The halls are quiet, the lights dimmed, the incessant ringing of telephones has fallen silent, patients slumber in their rooms, nurses sit and chart, waiting for the inevitable patient call light to glow once again. Then it happens: the overhead announcement that slices through the night like a knife.
“Code blue, code blue!”
As the code team scurries to the room, they start the protocols. However, they are waiting for someone—the conductor of the symphony, if you will. Who will answer the call? Who will whisk down the hall to take the podium? Will that patient’s primary-care physician (PCP) come? The cardiologist, maybe the pulmonologist?
No, there is one person who walks the halls at night when all others are asleep (even the ED doctors, though awake, are consumed by crowded emergency rooms and cannot help). This person is the nocturnist.
What is a nocturnist, you ask? Well, among the many titles, job descriptions, and opportunities that being a hospitalist can entail, being a nocturnist is the one that shines in the dark of night when everyone else is fast asleep. A nocturnist is a hospitalist who works the night shift. As a resident, you might have nightmares about the many nights you’ve worked, the assembly line of patients, procedures, and cross-cover calls you’ve processed.
Nocturnists are the lone wolves of the night. They wear many hats and encounter a milieu of incessant admissions, more cross-cover calls than you can swing at, more grumpy, sleepy consultant phone exchanges than you would like, and endure the chronic fatigue of a person 20 years older than their actual age. But deep down in the muck of it all, there is something about the night shift that keeps a nocturnist coming back night after night.
Nocturnist in Charge
Working as a nocturnist is the last, purest form of practicing medicine. This position affords you the perfect opportunity to get back to the patient-doctor relationship because you are not rounding on other patients, juggling staff meetings, or battling a slew of other staff pining for your patient (i.e. case workers, physical therapists, consultants, etc.). Therefore, you can spend an adequate amount of time getting to know your patient without feeling rushed.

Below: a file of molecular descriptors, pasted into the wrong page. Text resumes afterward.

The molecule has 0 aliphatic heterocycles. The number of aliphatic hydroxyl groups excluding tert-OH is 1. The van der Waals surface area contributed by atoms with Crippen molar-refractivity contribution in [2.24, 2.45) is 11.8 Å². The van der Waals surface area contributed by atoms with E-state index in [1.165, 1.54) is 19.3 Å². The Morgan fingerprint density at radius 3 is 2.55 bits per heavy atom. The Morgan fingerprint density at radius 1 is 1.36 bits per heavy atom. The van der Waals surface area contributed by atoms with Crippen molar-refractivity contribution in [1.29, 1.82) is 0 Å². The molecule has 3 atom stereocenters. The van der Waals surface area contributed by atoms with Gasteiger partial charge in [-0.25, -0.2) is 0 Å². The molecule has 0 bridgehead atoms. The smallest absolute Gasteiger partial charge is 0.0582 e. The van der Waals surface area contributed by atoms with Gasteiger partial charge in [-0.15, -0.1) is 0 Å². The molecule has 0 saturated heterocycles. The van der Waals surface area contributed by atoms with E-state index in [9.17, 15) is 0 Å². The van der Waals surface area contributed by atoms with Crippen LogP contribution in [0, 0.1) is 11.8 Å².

As far as admissions are concerned, there still are those days when you feel you need more hours in a day and two extra hands to take on the flood, but as the physician in charge, you have the ability to better triage these patients and defer to a specialist if needed. It’s not like those residency days of admitting whatever they call you for.
In addition, you have the opportunity to really hone your medical skills and procedural skills, because you are the specialist at 3 a.m. There will be times when you have to make decisions without the luxury of an immediate consultation; that has its pros and cons, but it definitely makes for an exciting Friday night. Consequently, you usually are the first point of contact for the nursing staff at night, so you have the ability to formulate relationships with nurses like no other physician can, because you are there with them, side by side, handling all the emergent (and often nonemergent) cross-cover calls. The nurses learn to trust you and you them, and there is a sense of camaraderie that forms from that trust.